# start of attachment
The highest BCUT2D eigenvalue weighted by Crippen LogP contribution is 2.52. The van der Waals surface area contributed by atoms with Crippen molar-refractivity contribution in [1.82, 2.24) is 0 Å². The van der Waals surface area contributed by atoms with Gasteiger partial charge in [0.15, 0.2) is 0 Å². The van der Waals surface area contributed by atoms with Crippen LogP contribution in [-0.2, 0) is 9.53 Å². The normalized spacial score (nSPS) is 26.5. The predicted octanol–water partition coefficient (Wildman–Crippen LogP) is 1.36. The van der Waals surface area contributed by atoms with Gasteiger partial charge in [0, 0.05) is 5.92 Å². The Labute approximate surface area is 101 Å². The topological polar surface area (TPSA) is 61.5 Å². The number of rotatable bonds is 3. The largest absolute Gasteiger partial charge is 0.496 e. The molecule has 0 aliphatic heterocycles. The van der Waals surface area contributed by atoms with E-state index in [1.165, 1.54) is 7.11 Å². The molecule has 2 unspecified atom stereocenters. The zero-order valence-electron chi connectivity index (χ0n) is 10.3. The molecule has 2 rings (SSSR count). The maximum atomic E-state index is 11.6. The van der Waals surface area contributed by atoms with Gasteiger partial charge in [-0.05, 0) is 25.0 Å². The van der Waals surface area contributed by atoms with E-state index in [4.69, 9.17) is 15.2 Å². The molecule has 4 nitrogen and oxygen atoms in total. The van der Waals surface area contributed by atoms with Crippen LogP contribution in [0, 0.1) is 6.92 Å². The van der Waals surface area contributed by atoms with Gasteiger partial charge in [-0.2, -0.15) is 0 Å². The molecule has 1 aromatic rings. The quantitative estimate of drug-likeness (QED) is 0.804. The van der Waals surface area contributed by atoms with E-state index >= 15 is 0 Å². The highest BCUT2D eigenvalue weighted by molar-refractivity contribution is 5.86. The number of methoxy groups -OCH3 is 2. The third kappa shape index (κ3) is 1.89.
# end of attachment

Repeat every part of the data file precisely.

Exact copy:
The highest BCUT2D eigenvalue weighted by Crippen LogP contribution is 2.52. The van der Waals surface area contributed by atoms with Crippen molar-refractivity contribution in [1.82, 2.24) is 0 Å². The van der Waals surface area contributed by atoms with Gasteiger partial charge in [0.15, 0.2) is 0 Å². The van der Waals surface area contributed by atoms with Crippen LogP contribution in [-0.2, 0) is 9.53 Å². The normalized spacial score (nSPS) is 26.5. The predicted octanol–water partition coefficient (Wildman–Crippen LogP) is 1.36. The van der Waals surface area contributed by atoms with Gasteiger partial charge in [0, 0.05) is 5.92 Å². The Labute approximate surface area is 101 Å². The topological polar surface area (TPSA) is 61.5 Å². The number of rotatable bonds is 3. The largest absolute Gasteiger partial charge is 0.496 e. The molecule has 0 aliphatic heterocycles. The van der Waals surface area contributed by atoms with E-state index in [1.165, 1.54) is 7.11 Å². The molecule has 2 unspecified atom stereocenters. The zero-order valence-electron chi connectivity index (χ0n) is 10.3. The molecule has 2 rings (SSSR count). The maximum atomic E-state index is 11.6. The van der Waals surface area contributed by atoms with Gasteiger partial charge in [-0.05, 0) is 25.0 Å². The van der Waals surface area contributed by atoms with E-state index in [4.69, 9.17) is 15.2 Å². The molecule has 4 nitrogen and oxygen atoms in total. The van der Waals surface area contributed by atoms with Crippen LogP contribution in [0, 0.1) is 6.92 Å². The van der Waals surface area contributed by atoms with Gasteiger partial charge in [-0.2, -0.15) is 0 Å². The molecule has 1 aromatic rings. The quantitative estimate of drug-likeness (QED) is 0.804. The van der Waals surface area contributed by atoms with E-state index >= 15 is 0 Å². The highest BCUT2D eigenvalue weighted by molar-refractivity contribution is 5.86. The number of methoxy groups -OCH3 is 2. The third kappa shape index (κ3) is 1.89.